MARTIN: And the problem is you have no idea of who's going to be who.

HALL: Exactly. I told everyone, you want to prepare, really, several resumes in this economy when you're applying for a job. The old resume that lists every single job you had, the time you were there and all of that, that's not applicable anymore. You list one that shows the relevant experience and then during the interview you talk about those times when you may have to take some other job as a level of bridge employment or as a type of bridge employment.

MARTIN: Let me ask you, because it used to be the conventional wisdom was the other way, that you wanted to explain gaps in your resume. The notion was that it was more detrimental to have a gap in the resume than it was to actually be honest about taking a job as a temporary measure. But now you're saying that it can really work either way and, you know, who even knows why.

Do you have any sense of when it's a good idea to figure out who you're talking to, whether this is the kind of person who will admire your get up and go? Or someone who might give somebody the experience that you had, which is to say whatever job you took temporarily, is the new normal for you and that is the context in which you're going to be viewed?

HALL: In my experience, I could almost tell by the way they were phrasing the question, the way they were having doubts about my resume that led me to believe that maybe they wanted more information or they just didn't understand this gap in my schedule. And then I would talk about it quite honestly. But I tell everybody, you need to remember that ultimately what's going to help you is not just the resume, but keeping up those contacts that you had, those people who can serve as legitimate references for you.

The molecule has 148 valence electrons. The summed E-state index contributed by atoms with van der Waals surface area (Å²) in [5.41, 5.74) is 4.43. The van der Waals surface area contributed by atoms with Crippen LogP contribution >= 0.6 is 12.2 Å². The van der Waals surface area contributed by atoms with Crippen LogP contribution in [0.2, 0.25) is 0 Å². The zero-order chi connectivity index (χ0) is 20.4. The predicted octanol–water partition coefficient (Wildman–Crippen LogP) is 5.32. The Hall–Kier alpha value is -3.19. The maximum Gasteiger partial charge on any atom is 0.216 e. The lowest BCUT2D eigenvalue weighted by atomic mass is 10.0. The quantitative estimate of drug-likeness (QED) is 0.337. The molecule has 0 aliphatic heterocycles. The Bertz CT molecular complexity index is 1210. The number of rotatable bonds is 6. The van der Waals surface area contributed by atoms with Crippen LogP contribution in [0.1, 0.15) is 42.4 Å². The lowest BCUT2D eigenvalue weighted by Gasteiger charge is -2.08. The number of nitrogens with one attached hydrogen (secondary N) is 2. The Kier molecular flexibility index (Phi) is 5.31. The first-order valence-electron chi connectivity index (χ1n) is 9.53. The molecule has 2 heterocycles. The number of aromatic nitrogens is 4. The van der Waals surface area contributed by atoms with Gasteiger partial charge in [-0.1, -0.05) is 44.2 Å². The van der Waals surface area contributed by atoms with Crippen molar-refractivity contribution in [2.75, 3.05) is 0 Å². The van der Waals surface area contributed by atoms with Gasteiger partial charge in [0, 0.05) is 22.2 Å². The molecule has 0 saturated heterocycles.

For example, if you're applying for a new job and you may have taken a bridge job and you had some people who were willing to write or take a phone call and give a good reference for you, that will almost always offset any effect of the bridge employment that you had to take. So, keep those connections up.

MARTIN: You know, there's a famous study about the role that teacher expectations play in student performance. And it's no surprise that, you know, when a bright student is presented with a teacher who is told that the student is bright, the student does well. It's also no surprise that when a student is presented with someone who doesn't think that he or she is particularly able, a student doesn't do particularly well.

But to me the most surprising finding of this is when you have a student who is, in fact, is quite bright, but who a teacher has been told is not. The study's finding shows that the teacher's not pleased. And I do wonder now and you're sharing your experience, whether sometimes that issue comes to play. And if that's the case, how do you handle that?

HALL: Michel, when I was looking for a job, a headhunter, after several interviews, took me out and told me something that I have never forgotten. She said to me, Alvin, you're very smart, but people perceive you as being very aggressive. And if they give you a job, they are worried that you will take over their job in less than six months. And she said, so if you really want to work, you need to find a way to make these people comfortable with you in that moment.

I give that advice to everyone. Know the company at which you're applying for a job and then try to create with them a comfort level so that they feel if they invest in you, that you will deliver to expectation. Then gradually over time, build up so that you can exceed expectation. And they will be on that journey with you.

MARTIN: Well, turns out it's more complicated than we thought. It's not just about waiting the tables, right?

HALL: This economic situation has allowed for a lot of subtle biases, if you will, to rise subtly to the surface. This is no longer a pure meritocracy.

MARTIN: Alvin Hall is TELL ME MORE's regular contributor on matters of personal finance and the economy. He was with us from our bureau in New York. Alvin, thank you.

HALL: You're most welcome.